Congress Should Use REINS Act to Reform Regulation

CEI released a new report today about the REINS Act, which would require Congress to vote on all new executive branch regulations costing more than $100 million per year. If you prefer a shorter version, Investor’s Business Daily also ran my op-ed about it today:

President Barack Obama and President-elect Donald J. Trump have something important in common. They both have a chance to help America's job creators out from under the crushing regulatory burden imposed by the federal government. First up, before President Obama leaves office, the Senate should pass the Regulations from the Executive in Need of Scrutiny (REINS) Act and send it to the president to sign.

Failing that, of course, the next Congress should work with President-elect Trump to pass REINS and other regulatory reforms.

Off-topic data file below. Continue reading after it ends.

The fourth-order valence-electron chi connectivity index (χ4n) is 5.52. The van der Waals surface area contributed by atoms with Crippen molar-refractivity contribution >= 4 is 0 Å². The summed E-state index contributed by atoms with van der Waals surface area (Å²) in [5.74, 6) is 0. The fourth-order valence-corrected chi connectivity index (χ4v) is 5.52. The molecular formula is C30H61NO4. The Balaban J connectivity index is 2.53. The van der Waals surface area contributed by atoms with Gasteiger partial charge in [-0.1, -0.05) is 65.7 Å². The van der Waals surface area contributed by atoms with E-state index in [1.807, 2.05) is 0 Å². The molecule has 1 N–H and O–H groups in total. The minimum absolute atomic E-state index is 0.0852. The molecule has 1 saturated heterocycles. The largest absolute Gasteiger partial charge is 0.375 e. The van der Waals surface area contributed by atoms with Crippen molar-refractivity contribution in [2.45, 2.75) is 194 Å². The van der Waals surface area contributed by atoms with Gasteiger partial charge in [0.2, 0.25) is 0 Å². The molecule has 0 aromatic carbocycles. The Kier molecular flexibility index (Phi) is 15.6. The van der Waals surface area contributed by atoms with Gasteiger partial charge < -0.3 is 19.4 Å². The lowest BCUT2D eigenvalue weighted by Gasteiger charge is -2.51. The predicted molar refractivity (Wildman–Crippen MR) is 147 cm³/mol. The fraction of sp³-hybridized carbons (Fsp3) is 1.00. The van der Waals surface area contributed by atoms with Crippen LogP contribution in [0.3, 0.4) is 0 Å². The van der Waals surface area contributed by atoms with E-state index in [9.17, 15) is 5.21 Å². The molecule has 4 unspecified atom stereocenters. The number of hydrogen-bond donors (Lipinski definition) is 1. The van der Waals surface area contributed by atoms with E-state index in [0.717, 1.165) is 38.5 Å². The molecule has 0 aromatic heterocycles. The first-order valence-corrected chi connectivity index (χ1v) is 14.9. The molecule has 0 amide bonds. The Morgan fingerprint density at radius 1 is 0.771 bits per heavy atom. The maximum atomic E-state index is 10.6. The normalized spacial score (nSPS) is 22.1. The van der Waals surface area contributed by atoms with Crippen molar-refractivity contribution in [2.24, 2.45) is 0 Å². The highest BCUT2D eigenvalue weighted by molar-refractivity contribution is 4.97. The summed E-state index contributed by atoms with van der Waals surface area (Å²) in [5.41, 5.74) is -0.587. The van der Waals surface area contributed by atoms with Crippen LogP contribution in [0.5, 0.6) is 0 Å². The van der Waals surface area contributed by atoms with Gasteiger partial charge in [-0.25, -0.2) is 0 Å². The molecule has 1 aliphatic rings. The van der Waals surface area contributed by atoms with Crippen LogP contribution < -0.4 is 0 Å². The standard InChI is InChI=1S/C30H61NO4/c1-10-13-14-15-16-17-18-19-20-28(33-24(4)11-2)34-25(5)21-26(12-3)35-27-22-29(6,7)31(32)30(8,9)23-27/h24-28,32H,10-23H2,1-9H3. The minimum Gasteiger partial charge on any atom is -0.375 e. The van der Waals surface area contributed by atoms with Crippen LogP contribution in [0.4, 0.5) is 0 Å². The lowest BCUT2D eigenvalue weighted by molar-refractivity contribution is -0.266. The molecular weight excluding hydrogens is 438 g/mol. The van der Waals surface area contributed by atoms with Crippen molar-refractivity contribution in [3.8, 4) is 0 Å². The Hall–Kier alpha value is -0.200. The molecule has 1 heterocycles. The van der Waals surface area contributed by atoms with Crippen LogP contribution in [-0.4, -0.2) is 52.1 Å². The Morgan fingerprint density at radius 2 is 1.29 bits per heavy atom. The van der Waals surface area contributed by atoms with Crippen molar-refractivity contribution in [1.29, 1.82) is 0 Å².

Contrary to hyperbolic rhetoric opponents have been using, REINS is a modest reform. It wouldn’t touch the current $1.9 trillion regulatory state, or the 178,000-page Code of Federal Regulations. But it would give Congress the ability to prevent future agency misbehavior, at least for the one to two percent of regulations that typically meet REINS’ $100 million threshold. That goal is worth pursuing.

See also CEI’s press release, and of course, the full study is here.